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A question on longevity of DVD media ?

Discussion in 'Blu-ray & DVD Players & Recorders' started by midiman, Apr 30, 2005.

  1. midiman

    midiman
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    Hi all

    Just looking for a quick bit of advice here.

    I recently transfered the content of my 8mm Holiday films from my Sony Camcorder to my Panasonic E85 and are currently stored on te HD. I have also copyed them to cheap DVD-r discs so I can work on them on computer. So far so good. Very pleased with the quality and no porblems with the cheap media either.

    Previous experince with CD media has shown me that whilst the disc records the data/audio fine at the time, several years down the line the media is unreadable on anything. The discs seem to have become corrupted in some way. It's not on all discs nor have the affected discs been damaged or treated badly in any way. This leads me to believe that some media just has a short life span. I remember reading something about that a few years ago and I appear to have fallen victim to it.

    My question is this. Does anybody know if DVD media will suffer from the same problems and if so which brands are more likely to stand the test of time? I am rather keen to not loose my personal recordings as these would be irreplacable.

    Many thanks
     
  2. Rasczak

    Rasczak
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    Without a doubt it does - do a search of the forum as this issue has been discussed loads of times. Have a look here as well.
     
  3. maldonian

    maldonian
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    The "Importance of Backups" article offers good advice, but it might be unwise to rely entirely on DVDs for archiving 'priceless' home video recordings.

    First and foremost always keep your orginal camcorder tapes. They are your master copies. Never wipe or re-use them. Even if the format becomes obsolete and your camera dies there will be someone who can make copies for you onto other media. In the case of analogue recordings (you say yours are 8mm), they are unique, no copies are going to be exact replicas.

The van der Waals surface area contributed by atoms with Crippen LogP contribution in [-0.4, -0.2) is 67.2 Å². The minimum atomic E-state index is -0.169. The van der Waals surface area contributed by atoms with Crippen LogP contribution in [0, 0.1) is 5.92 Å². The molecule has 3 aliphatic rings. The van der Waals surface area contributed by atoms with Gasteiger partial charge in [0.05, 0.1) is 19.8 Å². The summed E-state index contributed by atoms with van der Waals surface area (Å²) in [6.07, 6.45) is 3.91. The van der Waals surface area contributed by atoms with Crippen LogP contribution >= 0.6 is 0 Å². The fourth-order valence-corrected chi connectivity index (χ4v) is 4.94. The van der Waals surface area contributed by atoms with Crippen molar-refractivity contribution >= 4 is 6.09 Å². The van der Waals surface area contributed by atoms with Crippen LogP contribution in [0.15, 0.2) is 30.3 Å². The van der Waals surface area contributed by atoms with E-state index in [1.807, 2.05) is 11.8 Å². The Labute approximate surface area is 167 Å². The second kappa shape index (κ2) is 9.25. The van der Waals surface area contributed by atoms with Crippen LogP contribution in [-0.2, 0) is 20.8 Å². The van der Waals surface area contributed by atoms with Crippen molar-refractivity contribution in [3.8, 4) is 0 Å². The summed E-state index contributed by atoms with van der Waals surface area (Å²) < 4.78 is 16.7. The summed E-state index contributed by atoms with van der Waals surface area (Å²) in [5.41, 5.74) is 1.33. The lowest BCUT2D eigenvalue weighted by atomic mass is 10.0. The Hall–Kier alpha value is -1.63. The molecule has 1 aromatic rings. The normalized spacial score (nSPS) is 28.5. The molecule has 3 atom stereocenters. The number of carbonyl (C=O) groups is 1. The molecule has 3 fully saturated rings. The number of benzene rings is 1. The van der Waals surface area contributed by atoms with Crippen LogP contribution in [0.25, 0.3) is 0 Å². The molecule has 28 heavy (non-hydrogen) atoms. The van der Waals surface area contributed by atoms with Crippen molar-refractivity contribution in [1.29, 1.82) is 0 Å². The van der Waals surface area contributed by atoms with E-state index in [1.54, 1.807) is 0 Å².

Second, consider media other than DVD for backups. Tape and hard disks have been around for much longer than DVDs. Tape is widely used for backing up critical data, but reliable high capacity tape drives are expensive. If you had a digital camcorder with DV in/out you could copy to a PC then back to a second camcorder tape. Hard disks are a good alternative for home use. Buy two or (preferably) three large capacity USB or firewire external drives and use them exclusively for backups. If you must use DVD then DVD-RAM is probably best, it was designed for archiving data.

    Whichever media you use, verify the copies otherwise you could be giving yourself a false sense of security. Backup software can do this routine but very tedious task for you on a PC. But you will still have to verify the first copy is ok.

    Finally consider using a fire safe and/or storing backups on two completely separate sites (your home and a relative's home for example). Fire or theft could wipe out the lot if the masters and backups are all stored in your own home. It depends just how valuable the recordings are to you.

    Then use whatever media you like for your working copies.

    (N.B. These are just my thoughts. I am not a data backup/recovery expert.)
     
  4. Rasczak

    Rasczak
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    I totally agree.
     
  5. pjclark1

    pjclark1
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    some dvd media goes bad after less than a year.
    I lost over 50 dvdr on ritek g04 media within a year, some only lasted 2 months.
     
  6. midiman

    midiman
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    Thanks Guys :thumbsup:

    Will probably go for 2 different branded DVD-r 1x DVD Ram and may even invest in a HD Exclusivley for B/U of movies. At the end of the day it dosent cost that much and will ensure I have plenty of margin for in case of a problem
     

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